Young Parents team
Two weeks ago, Wendy Phng, 28, noticed red spots on her daughter’s hands and feet, and ulcers in the toddler’s mouth. The property officer said: “She was also running a fever on-and-off. I thought it was chickenpox at first.”
But a visit to the doctor on April 25 confirmed that her daughter had Hand Foot and Mouth Disease (HFMD). Wendy suspects that her only child, who is one-and-a-half, caught the virus at a gathering or the playground.
The Ministry of Health said that there were 1,052 cases two weeks ago. Last week, there were 1,022. These are the among the highest figures since October 2013, when 1,247 weekly cases were reported.
“We are at the cusp of an epidemic,” said infectious diseases expert Leong Hoe Nam (above) of Mount Elizabeth Novena Hospital. “More than 1,000 cases is really a lot. (The numbers) are going to go up.”
“The kids who were previously infected have moved on from kindergartens and preschools, which means these places are currently filled with kids who are vulnerable to the disease,” he said. “When enough people have had the disease, it builds an immunity within the group – essentially, the virus cannot find a toehold to take root.
“But when the kids are blank slates for the virus, they can take hold and spread very quickly.”
The other reason numbers are likely to go up? “Singaporeans have relaxed their infection control,” said Dr Leong.
HFMD can be caused by different viruses, but EV71 was behind most of the seven deaths during the 2000-2001 outbreak in Singapore.
Dr Leong said: “It’s very contagious. It spreads by objects and droplets (which are microscopic fluid droplets that can fly out from your mouth when you sneeze or even talk).
“So, if an infected person touches an object and another person, without immunity, touches it as well, it is likely that the other person will become infected.”
“But we will overcome (the outbreak),” he added.
The virus currently circulating is not fatal, he said. However, HFMD is still not to be taken lightly. “It varies from child to child, but they need at least a week to recover.”
Related story: 8 things you must know about hand foot mouth disease in kids
SYMPTOMS OF HFMD
Hand, foot and mouth disease (HFMD) is a viral infection common among children in Singapore.
Dr Clarence Yeo, 43, a physician at Killiney Family and Wellness Clinic, said: “Children usually first develop a fever, after which they tend to develop ulcers in the mouth and blisters on the hand and feet. The fever usually lasts a couple of days. But the blisters can take up to 10 days to clear.”
Other symptoms include blisters on the buttocks, sore throat, lethargy and poor appetite, as stated on the MOH website.
Although it affects both children and adults, children below five years old are particularly susceptible.
The disease is spread from person to person by direct contact with nasal discharge, saliva, faeces, and fluids from the rash of an infected person.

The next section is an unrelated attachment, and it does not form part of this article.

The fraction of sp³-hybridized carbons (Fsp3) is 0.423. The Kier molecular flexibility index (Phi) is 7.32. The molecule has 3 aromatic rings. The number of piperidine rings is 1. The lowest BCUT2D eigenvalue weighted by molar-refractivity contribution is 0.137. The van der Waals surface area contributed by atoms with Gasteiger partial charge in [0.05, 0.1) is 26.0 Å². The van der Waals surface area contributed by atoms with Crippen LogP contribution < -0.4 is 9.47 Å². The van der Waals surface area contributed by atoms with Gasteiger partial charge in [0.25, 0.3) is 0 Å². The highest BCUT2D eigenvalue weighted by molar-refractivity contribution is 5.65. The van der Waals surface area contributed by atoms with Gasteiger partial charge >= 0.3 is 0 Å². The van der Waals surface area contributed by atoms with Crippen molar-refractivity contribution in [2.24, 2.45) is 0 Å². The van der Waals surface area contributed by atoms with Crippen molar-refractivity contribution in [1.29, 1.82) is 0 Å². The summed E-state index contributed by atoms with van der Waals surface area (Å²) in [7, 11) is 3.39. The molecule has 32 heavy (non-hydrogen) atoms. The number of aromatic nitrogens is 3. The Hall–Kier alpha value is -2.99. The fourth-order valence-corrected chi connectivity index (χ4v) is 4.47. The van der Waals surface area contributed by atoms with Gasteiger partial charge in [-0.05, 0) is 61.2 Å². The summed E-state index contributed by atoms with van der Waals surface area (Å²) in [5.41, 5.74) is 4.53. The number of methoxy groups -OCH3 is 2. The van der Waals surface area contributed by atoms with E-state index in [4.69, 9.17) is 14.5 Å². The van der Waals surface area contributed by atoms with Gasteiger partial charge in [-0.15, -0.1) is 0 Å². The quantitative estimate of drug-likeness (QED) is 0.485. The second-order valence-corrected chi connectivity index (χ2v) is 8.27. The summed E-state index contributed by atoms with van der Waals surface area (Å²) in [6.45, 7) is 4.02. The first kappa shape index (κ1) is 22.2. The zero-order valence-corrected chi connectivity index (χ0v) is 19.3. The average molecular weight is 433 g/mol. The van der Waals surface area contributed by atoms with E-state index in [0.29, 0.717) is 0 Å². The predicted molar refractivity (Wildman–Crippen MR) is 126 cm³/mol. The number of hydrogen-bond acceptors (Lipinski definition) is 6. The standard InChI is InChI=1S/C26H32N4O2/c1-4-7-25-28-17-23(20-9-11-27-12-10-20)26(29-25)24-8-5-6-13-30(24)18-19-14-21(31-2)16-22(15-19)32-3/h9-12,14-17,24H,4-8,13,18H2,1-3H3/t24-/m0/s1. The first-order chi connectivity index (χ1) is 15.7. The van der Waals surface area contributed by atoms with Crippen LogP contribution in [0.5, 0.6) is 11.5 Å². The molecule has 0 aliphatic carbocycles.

There is no vaccine available.
Childcare centres and kindergartens across the island, with more than 10 HFMD cases, or with more than 13 per cent of students getting HFMD, and with a transmission period of more than 16 days, are put on a watch list on the MOH website.
When Young Parents checked the MOH website on May 9, five centres were on the list: The Little Skool-house at Kent Vale, Kidz Meadow Childcare & Development Centre (Woodlands), Ascension Kindergarten, PPIS Child Development Centre – Pasir Ris, and Wesley Vineyard Childcare. No centres had been forced to close. MOH updates the list every Wednesday and Friday.
A spokesman for NTUC First Campus, which manages The Little Skool House at Kent Vale, told TNP that “all necessary precautionary measures” are taken to detect and prevent the spread of HFMD on their campuses.
WHAT PRESCHOOLS ARE DOING
TNP also spoke to other childcare centres and kindergartens. They say they are stepping up measures to ensure that the virus doesn’t enter or spread at their centres.
These include increasing the frequency of temperature and “visual” checks and regularly disinfecting shared spaces and surfaces.
Childcare centre Acekidz Group has seen five cases in the last two weeks.
Miss Winnie Tan, 34, a teacher there, said they have started taking temperatures thrice a day instead of the usual twice, and do more thorough checks on the children’s mouths, hands and feet three times daily.
The centre also washes and sanitises all surfaces the children come into contact with.
She said: “We usually do the cleaning twice a week, but we have been doing it every day since our first case (about two weeks ago).”
According to MOH guidelines, children with HFMD should stay at home and away from school until they are clear of the disease.
Operator of His Little Kingdom Childcare and Development Centre, Susie Tan, 49, said her centre sees about two cases a year.
She said: “It’s better to be safe than sorry with all these precious ones. When a child gets HFMD, not only he or she suffers, the parents are affected, and it also causes the teachers and school problems.”
(Photo: File photo/SPH)